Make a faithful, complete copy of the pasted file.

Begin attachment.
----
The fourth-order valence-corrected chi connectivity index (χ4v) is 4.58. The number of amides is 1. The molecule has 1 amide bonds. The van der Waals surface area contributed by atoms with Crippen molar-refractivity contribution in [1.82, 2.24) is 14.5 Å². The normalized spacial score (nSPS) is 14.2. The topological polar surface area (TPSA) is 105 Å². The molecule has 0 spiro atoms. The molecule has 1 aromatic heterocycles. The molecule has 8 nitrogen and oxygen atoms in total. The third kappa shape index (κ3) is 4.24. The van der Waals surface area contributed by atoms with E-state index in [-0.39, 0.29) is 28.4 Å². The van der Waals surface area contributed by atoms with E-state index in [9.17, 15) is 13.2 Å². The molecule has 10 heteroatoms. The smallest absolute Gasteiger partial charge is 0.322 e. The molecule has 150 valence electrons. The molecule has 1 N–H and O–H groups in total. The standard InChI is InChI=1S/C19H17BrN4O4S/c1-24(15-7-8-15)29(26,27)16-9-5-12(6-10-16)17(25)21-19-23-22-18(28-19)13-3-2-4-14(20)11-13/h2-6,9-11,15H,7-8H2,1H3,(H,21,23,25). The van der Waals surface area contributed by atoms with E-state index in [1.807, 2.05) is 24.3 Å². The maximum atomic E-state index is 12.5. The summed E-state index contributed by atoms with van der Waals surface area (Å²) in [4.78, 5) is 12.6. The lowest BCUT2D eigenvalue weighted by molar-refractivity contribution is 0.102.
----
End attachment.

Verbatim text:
The fourth-order valence-corrected chi connectivity index (χ4v) is 4.58. The number of amides is 1. The molecule has 1 amide bonds. The van der Waals surface area contributed by atoms with Crippen molar-refractivity contribution in [1.82, 2.24) is 14.5 Å². The normalized spacial score (nSPS) is 14.2. The topological polar surface area (TPSA) is 105 Å². The molecule has 0 spiro atoms. The molecule has 1 aromatic heterocycles. The molecule has 8 nitrogen and oxygen atoms in total. The third kappa shape index (κ3) is 4.24. The van der Waals surface area contributed by atoms with E-state index in [-0.39, 0.29) is 28.4 Å². The van der Waals surface area contributed by atoms with E-state index in [9.17, 15) is 13.2 Å². The molecule has 10 heteroatoms. The smallest absolute Gasteiger partial charge is 0.322 e. The molecule has 150 valence electrons. The molecule has 1 N–H and O–H groups in total. The standard InChI is InChI=1S/C19H17BrN4O4S/c1-24(15-7-8-15)29(26,27)16-9-5-12(6-10-16)17(25)21-19-23-22-18(28-19)13-3-2-4-14(20)11-13/h2-6,9-11,15H,7-8H2,1H3,(H,21,23,25). The van der Waals surface area contributed by atoms with E-state index in [1.807, 2.05) is 24.3 Å². The maximum atomic E-state index is 12.5. The summed E-state index contributed by atoms with van der Waals surface area (Å²) in [4.78, 5) is 12.6. The lowest BCUT2D eigenvalue weighted by molar-refractivity contribution is 0.102.